Access to mainstream financial services, like a bank account, is critical to financial health and provides people with a safe way to store money, transact, pay bills, and build savings. But, being “banked” remains a financial health challenge for many. In 2019, according to the FDIC, more than 5% of U.S. households – 7 million people – were “unbanked,” meaning they had no checking or savings accounts.
Those involved with the criminal justice system face even more barriers to financial health. A survey of justice-involved individuals conducted by the Financial Health Network found a clear overlap between their lack of access to financial services and their involvement with the justice system. For example, nearly 30% of respondents indicated that they did not have a bank account prior to incarceration.
Lack of ID Is a Barrier to Being Banked
Our research found that the lack of access to a valid ID was a foundational barrier for individuals who were unable to open accounts at financial institutions post-incarceration. Since Alabama recently passed a law requiring the Alabama Department of Corrections (ADOC) to work with the Alabama Law Enforcement Agency (ALEA) to issue a non-driver state ID to all individuals leaving prison, we looked to that state as a testing ground. We sought to explore the connection between ID access and access to financial services for justice-involved individuals reentering society in Alabama. We also examined ways that actors within the government and nonprofit agencies, who serve Alabama citizens who were formerly incarcerated, can facilitate access to both valid IDs and financial institutions.
12.5% of Alabama households are unbanked and another 23.9% are underbanked, with people who were formerly incarcerated usually more likely to be unbanked.
While the law may make it clear that returning citizens in Alabama should receive an ID, creating new processes to provide these individuals with IDs is not guaranteed to be fast or easy. Additional pain points and challenges include:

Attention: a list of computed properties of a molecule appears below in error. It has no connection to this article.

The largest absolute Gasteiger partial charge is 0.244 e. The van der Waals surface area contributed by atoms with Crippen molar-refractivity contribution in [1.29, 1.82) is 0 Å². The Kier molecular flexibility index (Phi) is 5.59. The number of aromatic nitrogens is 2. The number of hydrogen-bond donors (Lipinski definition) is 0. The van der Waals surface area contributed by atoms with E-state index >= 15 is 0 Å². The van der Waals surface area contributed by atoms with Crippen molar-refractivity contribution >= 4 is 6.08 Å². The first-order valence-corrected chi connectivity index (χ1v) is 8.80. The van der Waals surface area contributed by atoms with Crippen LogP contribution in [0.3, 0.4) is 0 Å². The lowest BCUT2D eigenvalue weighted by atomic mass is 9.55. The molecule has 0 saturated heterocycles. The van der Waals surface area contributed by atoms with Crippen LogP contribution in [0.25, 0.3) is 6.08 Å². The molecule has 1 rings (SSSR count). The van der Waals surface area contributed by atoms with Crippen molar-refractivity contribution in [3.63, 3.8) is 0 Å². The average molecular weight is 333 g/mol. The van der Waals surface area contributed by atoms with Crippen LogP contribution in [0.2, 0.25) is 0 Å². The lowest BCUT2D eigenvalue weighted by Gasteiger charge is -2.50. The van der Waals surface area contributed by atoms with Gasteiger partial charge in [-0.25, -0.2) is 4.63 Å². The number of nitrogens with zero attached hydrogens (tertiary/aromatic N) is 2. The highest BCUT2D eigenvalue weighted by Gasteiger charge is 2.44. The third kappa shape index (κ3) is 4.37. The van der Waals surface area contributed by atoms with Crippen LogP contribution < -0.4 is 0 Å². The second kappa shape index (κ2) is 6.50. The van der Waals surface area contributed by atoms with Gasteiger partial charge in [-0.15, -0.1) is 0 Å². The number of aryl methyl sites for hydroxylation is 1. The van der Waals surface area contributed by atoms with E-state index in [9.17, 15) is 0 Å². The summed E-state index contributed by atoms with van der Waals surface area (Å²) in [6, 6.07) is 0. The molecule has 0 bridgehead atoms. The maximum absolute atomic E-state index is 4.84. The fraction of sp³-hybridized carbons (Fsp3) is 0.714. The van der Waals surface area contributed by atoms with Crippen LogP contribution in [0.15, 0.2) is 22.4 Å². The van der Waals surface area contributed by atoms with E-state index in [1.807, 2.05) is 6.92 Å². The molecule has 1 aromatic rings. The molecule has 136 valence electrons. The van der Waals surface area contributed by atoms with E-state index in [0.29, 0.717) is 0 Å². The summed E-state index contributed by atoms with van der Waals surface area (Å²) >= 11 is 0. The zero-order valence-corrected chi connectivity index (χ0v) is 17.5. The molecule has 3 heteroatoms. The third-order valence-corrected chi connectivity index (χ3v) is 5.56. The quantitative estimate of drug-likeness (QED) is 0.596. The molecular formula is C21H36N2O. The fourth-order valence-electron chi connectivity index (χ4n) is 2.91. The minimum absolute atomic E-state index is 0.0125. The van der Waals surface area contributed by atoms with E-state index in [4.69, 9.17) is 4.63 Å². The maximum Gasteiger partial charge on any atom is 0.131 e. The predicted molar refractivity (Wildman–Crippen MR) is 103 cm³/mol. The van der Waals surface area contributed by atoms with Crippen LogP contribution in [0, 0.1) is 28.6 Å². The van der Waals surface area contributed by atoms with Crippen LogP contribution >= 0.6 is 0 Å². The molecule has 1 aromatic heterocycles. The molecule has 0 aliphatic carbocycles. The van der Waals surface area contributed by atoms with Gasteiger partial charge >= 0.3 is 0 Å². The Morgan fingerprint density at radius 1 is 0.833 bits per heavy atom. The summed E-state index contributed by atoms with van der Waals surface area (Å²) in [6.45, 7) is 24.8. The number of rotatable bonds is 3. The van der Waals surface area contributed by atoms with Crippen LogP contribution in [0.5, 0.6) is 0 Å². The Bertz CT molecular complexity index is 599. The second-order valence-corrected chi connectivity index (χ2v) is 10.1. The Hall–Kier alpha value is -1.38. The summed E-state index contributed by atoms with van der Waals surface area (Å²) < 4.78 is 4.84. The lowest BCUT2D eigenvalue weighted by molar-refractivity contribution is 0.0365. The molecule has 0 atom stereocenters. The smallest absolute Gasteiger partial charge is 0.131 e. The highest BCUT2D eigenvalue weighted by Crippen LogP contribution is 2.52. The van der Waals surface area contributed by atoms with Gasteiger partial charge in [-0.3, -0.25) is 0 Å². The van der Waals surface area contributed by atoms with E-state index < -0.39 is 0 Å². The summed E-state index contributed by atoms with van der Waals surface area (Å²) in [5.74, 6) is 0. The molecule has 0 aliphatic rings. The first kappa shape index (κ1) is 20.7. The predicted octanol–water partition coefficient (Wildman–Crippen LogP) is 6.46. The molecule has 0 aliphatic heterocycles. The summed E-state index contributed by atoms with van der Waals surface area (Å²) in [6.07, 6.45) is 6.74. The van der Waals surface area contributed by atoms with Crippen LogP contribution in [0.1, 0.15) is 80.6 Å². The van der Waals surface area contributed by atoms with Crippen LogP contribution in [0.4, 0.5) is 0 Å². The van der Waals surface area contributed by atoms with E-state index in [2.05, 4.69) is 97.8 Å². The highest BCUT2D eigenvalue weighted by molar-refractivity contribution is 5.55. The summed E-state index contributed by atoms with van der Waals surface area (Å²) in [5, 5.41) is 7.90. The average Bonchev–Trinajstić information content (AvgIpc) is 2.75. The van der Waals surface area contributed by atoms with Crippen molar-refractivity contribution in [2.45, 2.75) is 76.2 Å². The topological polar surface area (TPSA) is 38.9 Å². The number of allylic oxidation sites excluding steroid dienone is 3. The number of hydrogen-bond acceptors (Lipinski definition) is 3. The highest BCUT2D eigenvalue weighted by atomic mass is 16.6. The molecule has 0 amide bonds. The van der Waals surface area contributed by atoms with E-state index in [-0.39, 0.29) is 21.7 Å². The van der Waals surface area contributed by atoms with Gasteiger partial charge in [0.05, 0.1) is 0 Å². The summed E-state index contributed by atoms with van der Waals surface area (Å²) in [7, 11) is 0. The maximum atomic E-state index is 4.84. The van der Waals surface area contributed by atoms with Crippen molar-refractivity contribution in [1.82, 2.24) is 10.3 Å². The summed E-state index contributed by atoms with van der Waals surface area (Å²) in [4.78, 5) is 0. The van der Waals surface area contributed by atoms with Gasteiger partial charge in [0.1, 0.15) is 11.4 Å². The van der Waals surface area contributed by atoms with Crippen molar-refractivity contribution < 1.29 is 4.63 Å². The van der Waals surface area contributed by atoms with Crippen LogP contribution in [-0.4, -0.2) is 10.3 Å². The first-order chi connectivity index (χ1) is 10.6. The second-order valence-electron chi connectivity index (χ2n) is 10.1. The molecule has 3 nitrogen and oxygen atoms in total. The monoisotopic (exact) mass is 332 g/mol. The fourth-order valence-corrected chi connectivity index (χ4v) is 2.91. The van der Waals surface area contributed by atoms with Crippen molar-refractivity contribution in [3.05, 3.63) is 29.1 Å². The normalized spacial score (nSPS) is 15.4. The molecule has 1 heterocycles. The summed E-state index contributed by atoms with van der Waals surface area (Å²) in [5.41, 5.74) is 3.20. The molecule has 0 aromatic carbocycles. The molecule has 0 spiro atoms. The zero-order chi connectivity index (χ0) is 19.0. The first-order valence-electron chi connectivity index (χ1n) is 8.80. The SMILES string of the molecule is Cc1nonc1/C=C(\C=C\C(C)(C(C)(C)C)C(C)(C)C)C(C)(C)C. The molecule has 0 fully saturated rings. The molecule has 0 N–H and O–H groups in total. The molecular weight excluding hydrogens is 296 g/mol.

- Lack of interagency coordination and action is a barrier to returning citizens’ ID access.
- Improving the financial health of returning citizens requires actions at multiple levels and the participation of multiple stakeholders before and after a citizen’s release.
- Returning citizens may also distrust state and financial institutions, lack information about the value of ID and financial services, or have had their state ID confiscated when arrested without it being returned to the family or forwarded to the Department of Corrections to return it to the individual upon release.
Financial Health Needs of Returning Citizens
We’re aiming to improve access to safe and affordable financial services for justice-involved individuals by exploring solutions to achieve valid state ID access for all. To help us understand the issues from a local perspective, in partnership with the Alabama Appleseed Center for Law and Justice, we convened a group of Alabama stakeholders across sectors. All of these groups have a strong interest in confronting the challenges around obtaining a valid state ID and promoting access to safe, affordable financial services.